Police “emotional intelligence” leads to job satisfaction
A MODERN day police officer's emotional intelligence may be just as important as physical fitness and knowledge of the law, according to a Southern Cross University study.
Southern Cross Business School Professor Yvonne Brunetto was the principal researcher in a study titled Emotional Intelligence, job satisfaction, wellbeing and engagement: explaining organisational commitment and turnover intentions in policing.
The study used responses by 193 Australian police officers to take a closer look at the effect of emotional intelligence on job satisfaction, wellbeing and engagement of police officers in explaining organisational commitment and turnover intentions
It found that as police officers increased emotional intelligence, their reported wellbeing rose and subsequently they also noted improved job satisfaction, engagement and organisational commitment, leading to lower levels of staff turnover.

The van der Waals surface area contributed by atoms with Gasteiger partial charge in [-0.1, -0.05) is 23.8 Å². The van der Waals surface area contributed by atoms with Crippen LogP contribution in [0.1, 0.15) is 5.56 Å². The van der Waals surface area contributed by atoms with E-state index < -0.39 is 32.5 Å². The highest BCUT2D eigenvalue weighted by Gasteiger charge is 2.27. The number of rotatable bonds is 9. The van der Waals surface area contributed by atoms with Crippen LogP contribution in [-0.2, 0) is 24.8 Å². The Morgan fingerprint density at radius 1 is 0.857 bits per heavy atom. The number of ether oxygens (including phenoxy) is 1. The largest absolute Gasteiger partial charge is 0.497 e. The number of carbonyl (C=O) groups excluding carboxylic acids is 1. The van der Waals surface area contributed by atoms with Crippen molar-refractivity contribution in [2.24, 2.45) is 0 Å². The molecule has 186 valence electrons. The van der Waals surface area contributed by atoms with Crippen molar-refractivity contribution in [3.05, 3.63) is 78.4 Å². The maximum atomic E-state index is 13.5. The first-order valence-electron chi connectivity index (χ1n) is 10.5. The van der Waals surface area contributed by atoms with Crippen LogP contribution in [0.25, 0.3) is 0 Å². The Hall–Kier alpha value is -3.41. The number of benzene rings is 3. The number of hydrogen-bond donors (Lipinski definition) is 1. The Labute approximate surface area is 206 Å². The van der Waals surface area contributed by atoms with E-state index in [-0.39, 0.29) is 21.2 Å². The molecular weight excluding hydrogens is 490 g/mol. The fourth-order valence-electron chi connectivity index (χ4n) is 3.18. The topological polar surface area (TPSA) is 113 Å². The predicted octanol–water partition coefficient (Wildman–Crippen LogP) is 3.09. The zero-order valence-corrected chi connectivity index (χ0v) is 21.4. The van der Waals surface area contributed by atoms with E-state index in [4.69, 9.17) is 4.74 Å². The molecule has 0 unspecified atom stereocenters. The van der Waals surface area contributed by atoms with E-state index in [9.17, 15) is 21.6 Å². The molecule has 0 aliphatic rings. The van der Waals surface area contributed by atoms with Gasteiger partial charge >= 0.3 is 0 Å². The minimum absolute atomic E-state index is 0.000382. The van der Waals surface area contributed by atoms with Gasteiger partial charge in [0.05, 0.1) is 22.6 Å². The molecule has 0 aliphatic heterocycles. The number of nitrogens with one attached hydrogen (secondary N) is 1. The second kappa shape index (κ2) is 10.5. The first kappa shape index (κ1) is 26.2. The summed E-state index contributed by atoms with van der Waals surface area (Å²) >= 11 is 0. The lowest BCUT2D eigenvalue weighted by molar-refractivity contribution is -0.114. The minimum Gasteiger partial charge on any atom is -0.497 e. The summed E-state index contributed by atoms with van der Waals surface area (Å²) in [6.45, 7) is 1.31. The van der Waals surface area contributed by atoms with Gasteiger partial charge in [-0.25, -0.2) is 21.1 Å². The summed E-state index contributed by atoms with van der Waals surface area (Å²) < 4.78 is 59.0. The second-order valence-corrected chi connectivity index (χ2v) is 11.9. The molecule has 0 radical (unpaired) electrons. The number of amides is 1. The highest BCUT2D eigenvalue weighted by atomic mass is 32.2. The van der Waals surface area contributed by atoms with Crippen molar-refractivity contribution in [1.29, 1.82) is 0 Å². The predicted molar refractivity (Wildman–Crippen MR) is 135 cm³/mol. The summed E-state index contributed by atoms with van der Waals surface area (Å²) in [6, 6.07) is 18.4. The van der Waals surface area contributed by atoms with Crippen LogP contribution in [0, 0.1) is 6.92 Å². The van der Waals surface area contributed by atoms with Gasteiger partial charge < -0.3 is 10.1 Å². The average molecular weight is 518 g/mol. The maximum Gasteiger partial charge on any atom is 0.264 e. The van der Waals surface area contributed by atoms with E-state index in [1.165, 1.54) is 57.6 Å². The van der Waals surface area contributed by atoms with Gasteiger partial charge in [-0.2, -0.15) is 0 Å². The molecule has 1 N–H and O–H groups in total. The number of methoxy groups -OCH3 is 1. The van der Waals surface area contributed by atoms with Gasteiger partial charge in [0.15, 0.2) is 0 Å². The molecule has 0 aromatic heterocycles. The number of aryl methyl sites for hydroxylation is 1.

Professor Brunetto thinks improved emotional intelligence through proper human resources management could increase officer morale and potentially save money.
"This is crucial in contemporary policing because the retention of valued, experienced and highly trained officers affects policing outcomes," she said.
"The research also showed two possible causes of police job dissatisfaction and disengagement, one, inadequate supervisory resourcing and support and, two, unrealistic performance targets."
Emotional intelligence is described as the interrelated skills of self-awareness, managing emotions, self motivation, empathy and handling relationships.